The European producers have protection from some of the Global Dairy Auction process through their reliance on value-add products.  Also, apart from Ireland, all European dairy systems are 12-month-a-year production systems.  These 12 month production systems can lead to higher production costs, but they also lead to lower processing costs through better utilisation of processing infrastructure. This then feeds back into higher farm-gate prices.

Buffer Stocks

The Europeans have been putting limited quantities of skim milk powder (SMP) into what are called intervention stocks. At the end of January 2016, there were about 50,000 tonnes of SMP in a public intervention store. The intervention quantities could reach a new limit of 218,000 tonnes over coming months. The main benefit of the SMP intervention is a smoothing of commodity prices. So if the price is too high stocks are released into the market and when they are too low authorities buy stock in order to reduce supply and therefore increase the price to a specific level.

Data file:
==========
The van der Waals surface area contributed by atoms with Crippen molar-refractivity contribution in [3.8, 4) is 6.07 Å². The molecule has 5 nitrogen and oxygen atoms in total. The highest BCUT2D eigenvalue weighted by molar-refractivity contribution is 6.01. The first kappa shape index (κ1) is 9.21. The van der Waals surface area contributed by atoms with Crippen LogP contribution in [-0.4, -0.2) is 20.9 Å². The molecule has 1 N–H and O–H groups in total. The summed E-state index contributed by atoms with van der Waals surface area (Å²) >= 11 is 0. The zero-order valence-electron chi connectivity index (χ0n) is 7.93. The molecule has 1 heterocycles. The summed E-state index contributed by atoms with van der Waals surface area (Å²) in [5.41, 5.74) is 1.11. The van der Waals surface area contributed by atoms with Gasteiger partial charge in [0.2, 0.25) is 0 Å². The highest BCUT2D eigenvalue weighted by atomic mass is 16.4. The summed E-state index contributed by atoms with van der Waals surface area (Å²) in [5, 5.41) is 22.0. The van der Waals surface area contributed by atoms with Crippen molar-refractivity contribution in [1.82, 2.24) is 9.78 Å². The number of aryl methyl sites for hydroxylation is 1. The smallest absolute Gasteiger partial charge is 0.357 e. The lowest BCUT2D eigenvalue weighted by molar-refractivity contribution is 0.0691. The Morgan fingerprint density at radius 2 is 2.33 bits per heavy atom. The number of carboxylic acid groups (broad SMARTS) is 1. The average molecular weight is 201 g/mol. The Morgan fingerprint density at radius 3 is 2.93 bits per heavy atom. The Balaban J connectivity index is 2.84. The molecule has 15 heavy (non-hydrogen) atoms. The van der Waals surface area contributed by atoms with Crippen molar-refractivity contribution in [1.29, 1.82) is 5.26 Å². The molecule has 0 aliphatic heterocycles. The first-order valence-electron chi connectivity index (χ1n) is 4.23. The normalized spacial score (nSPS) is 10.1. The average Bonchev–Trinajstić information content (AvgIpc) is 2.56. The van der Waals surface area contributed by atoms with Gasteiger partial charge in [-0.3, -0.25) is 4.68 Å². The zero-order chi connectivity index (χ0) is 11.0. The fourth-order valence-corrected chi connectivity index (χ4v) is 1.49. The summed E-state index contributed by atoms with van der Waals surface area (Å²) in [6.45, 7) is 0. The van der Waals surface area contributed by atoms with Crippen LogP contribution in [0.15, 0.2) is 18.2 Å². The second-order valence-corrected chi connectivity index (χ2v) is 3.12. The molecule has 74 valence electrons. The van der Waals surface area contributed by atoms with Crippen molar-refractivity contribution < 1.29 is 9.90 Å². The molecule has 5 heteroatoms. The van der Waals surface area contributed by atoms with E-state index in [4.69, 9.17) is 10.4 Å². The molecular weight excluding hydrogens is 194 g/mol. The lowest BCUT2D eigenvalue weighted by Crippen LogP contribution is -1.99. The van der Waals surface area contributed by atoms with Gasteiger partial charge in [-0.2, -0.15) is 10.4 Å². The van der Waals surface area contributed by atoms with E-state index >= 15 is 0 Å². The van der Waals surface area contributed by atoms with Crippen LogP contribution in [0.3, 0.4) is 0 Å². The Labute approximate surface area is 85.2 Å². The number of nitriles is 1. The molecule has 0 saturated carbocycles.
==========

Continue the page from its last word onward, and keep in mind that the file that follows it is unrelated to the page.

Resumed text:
European Farmers and the future

There is a good chance that in the longer term European milk production will further increase, as some farms become bigger and fewer in number.  Poland has become one of the largest milk producers in the EU become a major milk producer with its flat terrain, very fertile soil, low feed and labour costs. Furthermore compared to other EU members it doesn’t have the pressure on land for residential use. Since joining the EU in 2004, the informal dairy sector is also still considerable in Poland, but the 2015 quota lift has seen these farms absorbed into the formal sector which in turn are expected to expand quickly without quota impediments.

Conclusion

For this longer term, the Europeans are not going to try and compete with New Zealand with WMP.  Europeans regard WMP as an outlet for product with no other immediate use. And they know that, in low-priced volatile commodity markets for long-life products, they lack competitive advantage relative to New Zealand. 

Low Cost Airline’s interesting measures to increase efficiency